U.S. stock-index futures rose along with global stocks early Friday, as markets struggled to shake off this week's plunge blamed on fears about rising interest rates and the impact of President Trump's trade wars on looming corporate earnings reports. On Thursday, the S&P 500 fell by 2.1 percent, its sixth straight day of losses. The Dow Jones Industrial Average also fell by 2.1 percent, and the Nasdaq Composite lost 1.3 percent.
Analysts warned that stocks could face renewed pressure if earnings season gets off to a bumpy start. "People fear that it will be harder to snap back if we're seeing a cyclical top in earnings with those two headwinds, which are not going away," Michael O'Rourke, chief market strategist at JonesTrading in Greenwich, Connecticut, told Reuters. Harold Maass
President Trump announced Thursday that next week he will formally impose a tariff of 25 percent on steel imports and 10 percent on aluminum imports — news that sent the Dow Jones Industrial Average tumbling more than 500 points, or more than 2 percent.
— Bloomberg (@business) March 1, 2018
Treasury Department officials had been concerned about the market reaction during debates Wednesday night over announcing the tariffs, although by late Thursday morning it appeared critics of the plan had temporarily stalled such a public declaration, Politico reports. Trump then made the announcement during a listening session, and tweeted: "We must not let our country, companies, and workers be taken advantage of any longer. We want free, fair, and SMART TRADE!" Jeva Lange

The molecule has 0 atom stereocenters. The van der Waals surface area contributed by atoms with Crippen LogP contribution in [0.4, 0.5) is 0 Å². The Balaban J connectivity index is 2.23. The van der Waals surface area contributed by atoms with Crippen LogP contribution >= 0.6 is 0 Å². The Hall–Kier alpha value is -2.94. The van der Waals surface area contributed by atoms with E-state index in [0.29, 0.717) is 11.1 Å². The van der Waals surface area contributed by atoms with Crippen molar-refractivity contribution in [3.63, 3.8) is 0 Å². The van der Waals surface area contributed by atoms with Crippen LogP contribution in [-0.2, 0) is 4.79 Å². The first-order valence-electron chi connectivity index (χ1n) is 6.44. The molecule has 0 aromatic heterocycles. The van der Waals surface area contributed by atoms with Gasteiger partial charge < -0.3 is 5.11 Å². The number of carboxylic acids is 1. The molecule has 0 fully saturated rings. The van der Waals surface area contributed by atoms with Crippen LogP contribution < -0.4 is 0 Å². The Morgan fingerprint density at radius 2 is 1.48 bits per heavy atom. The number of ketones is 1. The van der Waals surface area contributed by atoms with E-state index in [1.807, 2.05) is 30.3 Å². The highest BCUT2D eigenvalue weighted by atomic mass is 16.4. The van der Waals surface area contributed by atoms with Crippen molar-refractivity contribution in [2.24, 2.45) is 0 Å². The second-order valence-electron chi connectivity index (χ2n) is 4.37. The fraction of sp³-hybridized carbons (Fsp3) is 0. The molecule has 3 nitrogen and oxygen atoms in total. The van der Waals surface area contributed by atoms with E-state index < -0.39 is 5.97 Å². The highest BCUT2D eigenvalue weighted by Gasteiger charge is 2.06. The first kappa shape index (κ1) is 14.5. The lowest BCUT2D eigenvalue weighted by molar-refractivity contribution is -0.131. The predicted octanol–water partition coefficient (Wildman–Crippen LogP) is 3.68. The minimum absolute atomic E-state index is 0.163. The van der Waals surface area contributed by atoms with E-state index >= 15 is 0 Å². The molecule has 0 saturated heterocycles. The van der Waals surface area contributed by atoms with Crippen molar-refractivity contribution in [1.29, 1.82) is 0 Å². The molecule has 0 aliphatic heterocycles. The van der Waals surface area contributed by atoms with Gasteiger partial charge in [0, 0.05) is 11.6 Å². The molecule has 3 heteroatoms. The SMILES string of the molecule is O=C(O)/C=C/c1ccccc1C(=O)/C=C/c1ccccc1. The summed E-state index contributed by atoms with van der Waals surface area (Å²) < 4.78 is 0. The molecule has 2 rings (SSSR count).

China's benchmark Shanghai Composite Index dropped 8.5 percent in early Monday trading, wiping out the year's gains, as a string of weak economic data and Beijing's recent currency devaluations sent investors scrambling to safer assets. Other bourses in the region followed suit, with benchmark indexes from Hong Kong to Australia shedding more than 2 percent.
"Markets are panicking," said analyst Takako Masai at Shinsei Bank in Tokyo. "Things are starting look like the Asian financial crisis in the late 1990s. Speculators are selling assets that seem the most vulnerable." China is the world's No. 2 economy, and investors are betting that its economic slowdown is worse than official government data indicates. With Monday's losses, the Shanghai Composite is down about 37 percent from mid-June. Peter Weber